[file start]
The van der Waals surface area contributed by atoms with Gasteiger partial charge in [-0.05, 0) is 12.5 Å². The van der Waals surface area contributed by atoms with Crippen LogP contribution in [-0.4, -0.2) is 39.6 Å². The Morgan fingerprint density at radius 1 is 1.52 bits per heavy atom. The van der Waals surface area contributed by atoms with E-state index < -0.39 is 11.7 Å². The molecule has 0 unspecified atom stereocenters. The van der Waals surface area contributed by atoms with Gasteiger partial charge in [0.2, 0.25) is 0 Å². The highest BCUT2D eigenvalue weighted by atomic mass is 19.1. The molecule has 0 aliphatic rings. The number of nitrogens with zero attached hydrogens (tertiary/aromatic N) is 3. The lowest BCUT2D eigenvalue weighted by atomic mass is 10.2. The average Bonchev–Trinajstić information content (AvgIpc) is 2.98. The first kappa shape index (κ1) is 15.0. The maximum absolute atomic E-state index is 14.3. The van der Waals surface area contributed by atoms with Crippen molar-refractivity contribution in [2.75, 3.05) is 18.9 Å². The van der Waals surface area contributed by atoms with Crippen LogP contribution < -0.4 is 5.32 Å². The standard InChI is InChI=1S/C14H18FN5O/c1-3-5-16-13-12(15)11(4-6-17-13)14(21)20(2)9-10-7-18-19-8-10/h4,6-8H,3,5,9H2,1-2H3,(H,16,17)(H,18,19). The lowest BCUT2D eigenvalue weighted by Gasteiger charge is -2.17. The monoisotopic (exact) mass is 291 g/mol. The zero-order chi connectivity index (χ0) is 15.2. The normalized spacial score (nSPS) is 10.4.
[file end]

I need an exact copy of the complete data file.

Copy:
The van der Waals surface area contributed by atoms with Gasteiger partial charge in [-0.05, 0) is 12.5 Å². The van der Waals surface area contributed by atoms with Crippen LogP contribution in [-0.4, -0.2) is 39.6 Å². The Morgan fingerprint density at radius 1 is 1.52 bits per heavy atom. The van der Waals surface area contributed by atoms with E-state index < -0.39 is 11.7 Å². The molecule has 0 unspecified atom stereocenters. The van der Waals surface area contributed by atoms with Gasteiger partial charge in [0.2, 0.25) is 0 Å². The highest BCUT2D eigenvalue weighted by atomic mass is 19.1. The molecule has 0 aliphatic rings. The number of nitrogens with zero attached hydrogens (tertiary/aromatic N) is 3. The lowest BCUT2D eigenvalue weighted by atomic mass is 10.2. The average Bonchev–Trinajstić information content (AvgIpc) is 2.98. The first kappa shape index (κ1) is 15.0. The maximum absolute atomic E-state index is 14.3. The van der Waals surface area contributed by atoms with Crippen molar-refractivity contribution in [2.75, 3.05) is 18.9 Å². The van der Waals surface area contributed by atoms with Crippen LogP contribution < -0.4 is 5.32 Å². The standard InChI is InChI=1S/C14H18FN5O/c1-3-5-16-13-12(15)11(4-6-17-13)14(21)20(2)9-10-7-18-19-8-10/h4,6-8H,3,5,9H2,1-2H3,(H,16,17)(H,18,19). The lowest BCUT2D eigenvalue weighted by Gasteiger charge is -2.17. The monoisotopic (exact) mass is 291 g/mol. The zero-order chi connectivity index (χ0) is 15.2. The normalized spacial score (nSPS) is 10.4.